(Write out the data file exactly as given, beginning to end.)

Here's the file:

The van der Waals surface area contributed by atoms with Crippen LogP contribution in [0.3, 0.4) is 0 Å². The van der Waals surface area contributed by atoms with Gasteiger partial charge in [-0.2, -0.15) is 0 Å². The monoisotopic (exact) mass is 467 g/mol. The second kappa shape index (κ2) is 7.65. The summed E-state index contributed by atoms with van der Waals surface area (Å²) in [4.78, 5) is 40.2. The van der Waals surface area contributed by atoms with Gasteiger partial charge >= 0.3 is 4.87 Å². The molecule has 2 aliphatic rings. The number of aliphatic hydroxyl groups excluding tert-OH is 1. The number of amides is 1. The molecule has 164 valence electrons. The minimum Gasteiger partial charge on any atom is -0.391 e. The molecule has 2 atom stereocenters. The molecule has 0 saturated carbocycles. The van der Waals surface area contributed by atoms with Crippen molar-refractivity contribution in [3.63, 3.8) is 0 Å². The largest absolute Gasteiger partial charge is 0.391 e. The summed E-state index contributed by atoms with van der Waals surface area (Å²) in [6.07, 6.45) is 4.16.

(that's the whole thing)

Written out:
The van der Waals surface area contributed by atoms with Crippen LogP contribution in [0.3, 0.4) is 0 Å². The van der Waals surface area contributed by atoms with Gasteiger partial charge in [-0.2, -0.15) is 0 Å². The monoisotopic (exact) mass is 467 g/mol. The second kappa shape index (κ2) is 7.65. The summed E-state index contributed by atoms with van der Waals surface area (Å²) in [4.78, 5) is 40.2. The van der Waals surface area contributed by atoms with Gasteiger partial charge >= 0.3 is 4.87 Å². The molecule has 2 aliphatic rings. The number of aliphatic hydroxyl groups excluding tert-OH is 1. The number of amides is 1. The molecule has 164 valence electrons. The minimum Gasteiger partial charge on any atom is -0.391 e. The molecule has 2 atom stereocenters. The molecule has 0 saturated carbocycles. The van der Waals surface area contributed by atoms with Crippen molar-refractivity contribution in [3.63, 3.8) is 0 Å². The largest absolute Gasteiger partial charge is 0.391 e. The summed E-state index contributed by atoms with van der Waals surface area (Å²) in [6.07, 6.45) is 4.16.